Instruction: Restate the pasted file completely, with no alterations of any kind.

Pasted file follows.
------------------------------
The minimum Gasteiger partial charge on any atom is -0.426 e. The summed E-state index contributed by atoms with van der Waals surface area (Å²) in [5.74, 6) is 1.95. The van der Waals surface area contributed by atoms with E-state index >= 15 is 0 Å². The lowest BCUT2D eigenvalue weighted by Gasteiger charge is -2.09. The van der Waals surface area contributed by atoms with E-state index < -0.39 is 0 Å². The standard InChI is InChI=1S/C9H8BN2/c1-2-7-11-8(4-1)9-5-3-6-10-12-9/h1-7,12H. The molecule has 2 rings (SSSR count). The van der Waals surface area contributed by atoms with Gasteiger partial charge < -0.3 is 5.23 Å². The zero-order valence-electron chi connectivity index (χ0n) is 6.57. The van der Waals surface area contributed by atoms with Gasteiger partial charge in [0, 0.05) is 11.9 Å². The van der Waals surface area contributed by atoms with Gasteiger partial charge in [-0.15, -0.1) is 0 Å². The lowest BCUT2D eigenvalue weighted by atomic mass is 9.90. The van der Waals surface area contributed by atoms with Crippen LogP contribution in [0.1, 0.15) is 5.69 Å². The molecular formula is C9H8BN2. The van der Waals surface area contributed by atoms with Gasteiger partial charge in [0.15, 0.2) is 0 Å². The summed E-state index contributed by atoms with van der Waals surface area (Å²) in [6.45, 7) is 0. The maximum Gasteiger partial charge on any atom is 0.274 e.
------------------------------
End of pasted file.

The minimum Gasteiger partial charge on any atom is -0.426 e. The summed E-state index contributed by atoms with van der Waals surface area (Å²) in [5.74, 6) is 1.95. The van der Waals surface area contributed by atoms with E-state index >= 15 is 0 Å². The lowest BCUT2D eigenvalue weighted by Gasteiger charge is -2.09. The van der Waals surface area contributed by atoms with E-state index < -0.39 is 0 Å². The standard InChI is InChI=1S/C9H8BN2/c1-2-7-11-8(4-1)9-5-3-6-10-12-9/h1-7,12H. The molecule has 2 rings (SSSR count). The van der Waals surface area contributed by atoms with Gasteiger partial charge < -0.3 is 5.23 Å². The zero-order valence-electron chi connectivity index (χ0n) is 6.57. The van der Waals surface area contributed by atoms with Gasteiger partial charge in [0, 0.05) is 11.9 Å². The van der Waals surface area contributed by atoms with Gasteiger partial charge in [-0.15, -0.1) is 0 Å². The lowest BCUT2D eigenvalue weighted by atomic mass is 9.90. The van der Waals surface area contributed by atoms with Crippen LogP contribution in [0.1, 0.15) is 5.69 Å². The molecular formula is C9H8BN2. The van der Waals surface area contributed by atoms with Gasteiger partial charge in [0.15, 0.2) is 0 Å². The summed E-state index contributed by atoms with van der Waals surface area (Å²) in [6.45, 7) is 0. The maximum Gasteiger partial charge on any atom is 0.274 e.